The UDF file system allows long filenames up to 255 characters per name. There have been several versions of UDF, with most packet-writing software using UDF 1.5 or later. Packet-writing software such as DirectCD from Roxio writes in the UDF file system.

However, standard CD-ROM drives, drivers, or operating systems such as DOS can't read UDF-formatted discs. Recordable drives can read them, but regular CD-ROM drives must conform to the MultiRead specification to be capable of reading UDF discs.

After you are sure that your drive can read UDF, you must check the OS. Most operating systems can't read UDF natively—the support has to be added via a driver. DOS can't read UDF at all; however, with Windows 95 and later, UDF-formatted discs can be read by installing a UDF driver.

Typically, such a driver is included with the software that comes with most CD-RW drives. If you don't have a UDF driver, you can download one for free from Roxio. The Roxio UDF Reader is included with DirectCD 3.0 and later. After the UDF driver is installed, you do not need to take any special steps to read a UDF-formatted disc.

The driver will be in the background waiting for you to insert a UDF-formatted disc. You can close a DirectCD for Windows disc to make it readable in a normal CD-ROM drive, which converts the filenames to Joliet format and causes them to be truncated to 64 characters. You can download the latest (revision 2.01) version of the Universal Disk Format from the OSTA.

Macintosh HFS

HFS is the file system used by the Macintosh OS. HFS can also be used on CD-ROMs; however, if that is done, they will not be readable on a PC. A hybrid disc can be produced with both Joliet and HFS or ISO 9660 and HFS file systems, and the disc would then be readable on both PCs and Macs. In that case, the system will see only the disc that is compatible, which is ISO 9660 or Joliet in the case of PCs.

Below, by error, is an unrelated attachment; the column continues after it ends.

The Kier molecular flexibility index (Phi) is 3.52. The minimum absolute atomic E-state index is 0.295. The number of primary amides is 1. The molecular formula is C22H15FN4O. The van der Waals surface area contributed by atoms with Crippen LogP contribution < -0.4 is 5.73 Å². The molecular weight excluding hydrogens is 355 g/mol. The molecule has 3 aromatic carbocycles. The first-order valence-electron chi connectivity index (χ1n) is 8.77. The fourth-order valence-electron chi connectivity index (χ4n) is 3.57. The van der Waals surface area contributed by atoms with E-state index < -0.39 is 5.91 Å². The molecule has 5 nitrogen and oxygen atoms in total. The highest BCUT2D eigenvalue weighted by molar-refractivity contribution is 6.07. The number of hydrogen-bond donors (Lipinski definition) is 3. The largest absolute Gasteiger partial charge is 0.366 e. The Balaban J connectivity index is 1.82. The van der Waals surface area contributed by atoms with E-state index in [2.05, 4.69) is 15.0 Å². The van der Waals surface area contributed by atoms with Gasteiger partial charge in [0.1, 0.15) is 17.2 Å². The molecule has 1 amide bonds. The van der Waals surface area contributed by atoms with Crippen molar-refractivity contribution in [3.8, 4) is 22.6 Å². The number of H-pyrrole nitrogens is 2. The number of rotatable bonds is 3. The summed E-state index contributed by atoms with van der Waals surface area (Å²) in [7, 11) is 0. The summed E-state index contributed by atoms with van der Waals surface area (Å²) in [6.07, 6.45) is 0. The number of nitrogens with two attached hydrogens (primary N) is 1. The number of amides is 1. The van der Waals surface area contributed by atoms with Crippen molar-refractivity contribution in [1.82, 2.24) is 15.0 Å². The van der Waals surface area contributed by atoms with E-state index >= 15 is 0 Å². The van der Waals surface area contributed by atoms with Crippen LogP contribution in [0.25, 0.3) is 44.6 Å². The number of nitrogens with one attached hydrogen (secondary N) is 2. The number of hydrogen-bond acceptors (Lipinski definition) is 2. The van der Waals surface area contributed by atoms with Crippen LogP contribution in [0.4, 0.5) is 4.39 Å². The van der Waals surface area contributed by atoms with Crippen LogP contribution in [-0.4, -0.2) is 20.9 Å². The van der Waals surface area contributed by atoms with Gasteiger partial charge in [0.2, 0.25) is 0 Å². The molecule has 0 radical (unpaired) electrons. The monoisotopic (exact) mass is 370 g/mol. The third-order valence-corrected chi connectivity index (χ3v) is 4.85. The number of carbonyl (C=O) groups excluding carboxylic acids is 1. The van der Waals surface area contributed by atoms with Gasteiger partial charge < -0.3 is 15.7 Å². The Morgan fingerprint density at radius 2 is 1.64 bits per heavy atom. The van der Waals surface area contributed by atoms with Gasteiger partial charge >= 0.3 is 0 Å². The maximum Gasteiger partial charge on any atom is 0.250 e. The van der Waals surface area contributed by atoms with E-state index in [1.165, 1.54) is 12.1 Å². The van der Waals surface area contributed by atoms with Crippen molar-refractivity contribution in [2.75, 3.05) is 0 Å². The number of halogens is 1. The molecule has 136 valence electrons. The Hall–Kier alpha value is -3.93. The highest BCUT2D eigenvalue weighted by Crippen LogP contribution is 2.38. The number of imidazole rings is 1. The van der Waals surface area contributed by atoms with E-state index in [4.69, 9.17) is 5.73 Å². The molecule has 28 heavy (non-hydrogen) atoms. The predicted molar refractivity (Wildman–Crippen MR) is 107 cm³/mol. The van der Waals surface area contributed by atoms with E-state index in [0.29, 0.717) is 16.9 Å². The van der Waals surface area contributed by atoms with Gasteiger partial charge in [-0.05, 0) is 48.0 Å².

Rock Ridge

The Rock Ridge Interchange Protocol (RRIP) was developed by an industry consortium called the Rock Ridge group. It was officially released in 1994 by the IEEE CD-ROM File System Format Working Group and specifies an extension to the ISO 9660 standard for CD-ROM that enables the recording of additional information to support Unix/POSIX file system features.

Neither DOS nor Windows include support for the Rock Ridge extensions. However, because it is based on ISO 9660, the files are still readable on a PC and the RRIP extensions are simply ignored.

Mount Rainier

Mount Rainier is a new standard being promoted by Philips, Sony, Microsoft, and Compaq. Also called EasyWrite, Mount Rainier enables native operating system support for data storage on CD-RW and DVD+RW. This makes the technology much easier to use (no special drivers or packet-writing software is necessary) and enables CD-RW and DVD+RW drives to become fully integrated storage solutions.